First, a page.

Prime Minister Narendra Modi is facing criticism from the opposition for not greeting Muslims on Eid even as pictures of the PM offering prayers at Nepal's famous Pashupatinath Temple were splashed all over the TV screen and newspaper headlines.
According to a Times of India report TMC leader Sudip Bandhopadhyay said that while he appreciated the PM's actions at Pashupatinath Temple, it was expected that the PM would wish Muslims on Eid too, and "wanted to know the reason for this 'differentiation'".
Bandhopadhyay said that India believes in secularism, but that "some evil forces are trying to create communal tension." The TOI report says that "NCP leader Tariq Anwar, Bhagwant Mann (AAP) and K Kavitha (TRS) as also Congress member Adhir Ranjan Chowdhury joined the TMC leader in criticising the prime minister."
Congress' Adhir Ranjan Chowdhury pointed out that since Independence India's prime ministers have been hosting iftars but none was held under the PM Modi. He added, "Even Atal Bihari Vajpayee continued with this tradition, but what has happened now?"
Meanwhile parliamentary affairs minister M Venkaiah Naidu disagreed with the criticism saying that the PM had greeted Muslims on Eid. It should be noted that while Narendra Modi had tweeted out Eid greetings from his personal account, the official PMO India account didn't carry the same tweet. Check out Modi's tweet.
Greetings on Eid-ul-Fitr. May this auspicious day strengthen the bond of peace, unity & brotherhood across our Nation.
— Narendra Modi (@narendramodi) July 29, 2014
As far as iftar parties are concerned, under PM Modi the number of such parties stood at a grand total of zero. As we had noted in this previous report Modi sarkar did not show any interest in jumping on the iftar party bandwagon. BJP's Muslim faces Vice-President Mukhtar Abbas Naqvi didn't host any iftaar party, while ex-BJP MP Shahnawaz Hussain held one almost towards the end of the Ramazan season.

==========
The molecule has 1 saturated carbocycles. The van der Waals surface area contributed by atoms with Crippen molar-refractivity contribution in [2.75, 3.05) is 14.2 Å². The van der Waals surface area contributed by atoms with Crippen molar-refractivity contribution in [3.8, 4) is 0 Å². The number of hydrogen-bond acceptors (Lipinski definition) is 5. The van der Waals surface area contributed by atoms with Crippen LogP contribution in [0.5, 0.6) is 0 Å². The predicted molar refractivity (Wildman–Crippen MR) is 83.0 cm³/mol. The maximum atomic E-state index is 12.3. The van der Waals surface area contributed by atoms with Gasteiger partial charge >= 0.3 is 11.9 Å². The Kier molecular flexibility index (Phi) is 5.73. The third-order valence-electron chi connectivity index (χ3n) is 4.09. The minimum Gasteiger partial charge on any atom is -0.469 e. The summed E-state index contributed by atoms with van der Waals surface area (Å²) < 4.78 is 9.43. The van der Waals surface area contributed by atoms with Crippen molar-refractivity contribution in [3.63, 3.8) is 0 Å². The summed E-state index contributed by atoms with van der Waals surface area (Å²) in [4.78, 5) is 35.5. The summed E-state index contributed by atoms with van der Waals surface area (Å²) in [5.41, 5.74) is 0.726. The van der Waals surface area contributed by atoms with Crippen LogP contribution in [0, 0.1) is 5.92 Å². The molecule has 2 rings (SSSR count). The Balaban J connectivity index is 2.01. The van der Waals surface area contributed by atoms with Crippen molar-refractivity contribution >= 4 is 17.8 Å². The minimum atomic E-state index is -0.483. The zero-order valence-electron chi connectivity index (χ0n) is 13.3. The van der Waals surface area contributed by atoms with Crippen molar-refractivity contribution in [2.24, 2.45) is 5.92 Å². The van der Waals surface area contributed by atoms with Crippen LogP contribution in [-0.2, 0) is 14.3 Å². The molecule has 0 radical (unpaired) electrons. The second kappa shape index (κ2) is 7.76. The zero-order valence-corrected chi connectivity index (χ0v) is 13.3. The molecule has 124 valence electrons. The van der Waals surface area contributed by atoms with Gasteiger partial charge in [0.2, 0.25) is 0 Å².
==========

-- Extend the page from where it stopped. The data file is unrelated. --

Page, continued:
The decline in iftaar was a loss of the BJP in the eyes of sociologist Shiv Vishwanathan who told ET, that such parties need to be seen as "an act of reaching out to the second largest community in India."
However as we had noted earlier, the decline of the iftar parties in the Modi era is hardly surprising. Given that Modi had famously refused a skull cap during his Sadbhavna mission, an iftar party would have been quite a departure for the current government. But Modi's real problem is his enthusiasm for Hindu rituals as PR events -- be it the Ganga aarti or his visit to Pashupathinath -- which then offers a stark contrast to his muted acknowledgement of other religious celebrations. If he toned down, Modi may not have as much trouble with the other.
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Updated Date: Aug 06, 2014 08:50:06 IST